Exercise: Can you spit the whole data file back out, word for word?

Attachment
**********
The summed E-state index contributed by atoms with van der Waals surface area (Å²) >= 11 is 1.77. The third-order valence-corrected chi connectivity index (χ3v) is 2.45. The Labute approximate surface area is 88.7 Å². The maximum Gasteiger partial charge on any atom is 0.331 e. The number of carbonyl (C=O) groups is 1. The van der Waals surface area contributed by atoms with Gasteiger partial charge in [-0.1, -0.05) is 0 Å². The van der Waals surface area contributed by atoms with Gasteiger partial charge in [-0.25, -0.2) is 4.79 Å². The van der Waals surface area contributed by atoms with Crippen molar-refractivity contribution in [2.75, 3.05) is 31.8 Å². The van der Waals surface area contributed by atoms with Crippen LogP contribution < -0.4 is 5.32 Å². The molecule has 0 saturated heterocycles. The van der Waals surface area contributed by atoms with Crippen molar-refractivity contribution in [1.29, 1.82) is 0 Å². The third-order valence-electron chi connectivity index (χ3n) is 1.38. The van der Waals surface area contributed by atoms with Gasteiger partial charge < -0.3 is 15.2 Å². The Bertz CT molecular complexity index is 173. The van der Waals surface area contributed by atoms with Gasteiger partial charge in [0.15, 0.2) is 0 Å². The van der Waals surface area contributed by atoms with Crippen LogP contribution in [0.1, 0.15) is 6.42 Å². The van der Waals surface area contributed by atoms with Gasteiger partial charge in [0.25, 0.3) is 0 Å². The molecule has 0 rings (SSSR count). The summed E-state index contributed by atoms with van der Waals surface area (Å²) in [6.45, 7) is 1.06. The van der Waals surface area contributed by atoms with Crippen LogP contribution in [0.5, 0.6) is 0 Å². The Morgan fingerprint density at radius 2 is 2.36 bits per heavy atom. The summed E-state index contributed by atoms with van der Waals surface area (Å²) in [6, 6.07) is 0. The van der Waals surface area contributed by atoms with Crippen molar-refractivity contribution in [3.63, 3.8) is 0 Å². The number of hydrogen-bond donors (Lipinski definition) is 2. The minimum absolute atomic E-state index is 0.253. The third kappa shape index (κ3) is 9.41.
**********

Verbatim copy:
The summed E-state index contributed by atoms with van der Waals surface area (Å²) >= 11 is 1.77. The third-order valence-corrected chi connectivity index (χ3v) is 2.45. The Labute approximate surface area is 88.7 Å². The maximum Gasteiger partial charge on any atom is 0.331 e. The number of carbonyl (C=O) groups is 1. The van der Waals surface area contributed by atoms with Gasteiger partial charge in [-0.1, -0.05) is 0 Å². The van der Waals surface area contributed by atoms with Gasteiger partial charge in [-0.25, -0.2) is 4.79 Å². The van der Waals surface area contributed by atoms with Crippen molar-refractivity contribution in [2.75, 3.05) is 31.8 Å². The van der Waals surface area contributed by atoms with Crippen LogP contribution < -0.4 is 5.32 Å². The molecule has 0 saturated heterocycles. The van der Waals surface area contributed by atoms with Crippen molar-refractivity contribution in [1.29, 1.82) is 0 Å². The third-order valence-electron chi connectivity index (χ3n) is 1.38. The van der Waals surface area contributed by atoms with Gasteiger partial charge < -0.3 is 15.2 Å². The Bertz CT molecular complexity index is 173. The van der Waals surface area contributed by atoms with Gasteiger partial charge in [0.15, 0.2) is 0 Å². The van der Waals surface area contributed by atoms with Crippen LogP contribution in [0.1, 0.15) is 6.42 Å². The van der Waals surface area contributed by atoms with Gasteiger partial charge in [0.25, 0.3) is 0 Å². The molecule has 0 rings (SSSR count). The summed E-state index contributed by atoms with van der Waals surface area (Å²) in [6.45, 7) is 1.06. The van der Waals surface area contributed by atoms with Crippen LogP contribution in [0.5, 0.6) is 0 Å². The Morgan fingerprint density at radius 2 is 2.36 bits per heavy atom. The summed E-state index contributed by atoms with van der Waals surface area (Å²) in [6, 6.07) is 0. The van der Waals surface area contributed by atoms with Crippen molar-refractivity contribution in [3.63, 3.8) is 0 Å². The number of hydrogen-bond donors (Lipinski definition) is 2. The minimum absolute atomic E-state index is 0.253. The third kappa shape index (κ3) is 9.41.